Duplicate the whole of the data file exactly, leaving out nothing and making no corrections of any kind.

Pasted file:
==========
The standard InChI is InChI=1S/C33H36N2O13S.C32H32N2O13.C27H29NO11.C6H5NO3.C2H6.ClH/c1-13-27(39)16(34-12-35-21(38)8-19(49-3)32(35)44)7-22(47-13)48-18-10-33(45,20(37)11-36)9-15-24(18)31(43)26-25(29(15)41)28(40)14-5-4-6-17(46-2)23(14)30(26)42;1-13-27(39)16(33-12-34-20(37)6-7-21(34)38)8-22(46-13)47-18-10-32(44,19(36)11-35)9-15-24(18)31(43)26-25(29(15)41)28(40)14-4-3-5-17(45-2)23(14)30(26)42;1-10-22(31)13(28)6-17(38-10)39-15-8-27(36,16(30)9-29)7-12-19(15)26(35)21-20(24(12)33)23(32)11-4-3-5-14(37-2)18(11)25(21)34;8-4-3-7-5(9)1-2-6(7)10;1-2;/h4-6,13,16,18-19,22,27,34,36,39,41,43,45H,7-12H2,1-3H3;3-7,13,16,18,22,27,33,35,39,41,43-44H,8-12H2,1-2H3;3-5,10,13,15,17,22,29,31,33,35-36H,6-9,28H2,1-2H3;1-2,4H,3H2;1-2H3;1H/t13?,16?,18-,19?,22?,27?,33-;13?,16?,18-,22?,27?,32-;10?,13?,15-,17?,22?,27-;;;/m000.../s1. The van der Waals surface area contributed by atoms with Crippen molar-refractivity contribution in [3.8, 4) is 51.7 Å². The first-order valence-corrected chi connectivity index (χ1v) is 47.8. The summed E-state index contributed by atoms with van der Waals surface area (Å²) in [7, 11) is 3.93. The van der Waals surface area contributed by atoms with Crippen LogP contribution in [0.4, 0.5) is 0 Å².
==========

The standard InChI is InChI=1S/C33H36N2O13S.C32H32N2O13.C27H29NO11.C6H5NO3.C2H6.ClH/c1-13-27(39)16(34-12-35-21(38)8-19(49-3)32(35)44)7-22(47-13)48-18-10-33(45,20(37)11-36)9-15-24(18)31(43)26-25(29(15)41)28(40)14-5-4-6-17(46-2)23(14)30(26)42;1-13-27(39)16(33-12-34-20(37)6-7-21(34)38)8-22(46-13)47-18-10-32(44,19(36)11-35)9-15-24(18)31(43)26-25(29(15)41)28(40)14-4-3-5-17(45-2)23(14)30(26)42;1-10-22(31)13(28)6-17(38-10)39-15-8-27(36,16(30)9-29)7-12-19(15)26(35)21-20(24(12)33)23(32)11-4-3-5-14(37-2)18(11)25(21)34;8-4-3-7-5(9)1-2-6(7)10;1-2;/h4-6,13,16,18-19,22,27,34,36,39,41,43,45H,7-12H2,1-3H3;3-7,13,16,18,22,27,33,35,39,41,43-44H,8-12H2,1-2H3;3-5,10,13,15,17,22,29,31,33,35-36H,6-9,28H2,1-2H3;1-2,4H,3H2;1-2H3;1H/t13?,16?,18-,19?,22?,27?,33-;13?,16?,18-,22?,27?,32-;10?,13?,15-,17?,22?,27-;;;/m000.../s1. The van der Waals surface area contributed by atoms with Crippen molar-refractivity contribution in [3.8, 4) is 51.7 Å². The first-order valence-corrected chi connectivity index (χ1v) is 47.8. The summed E-state index contributed by atoms with van der Waals surface area (Å²) in [7, 11) is 3.93. The van der Waals surface area contributed by atoms with Crippen LogP contribution in [0.4, 0.5) is 0 Å².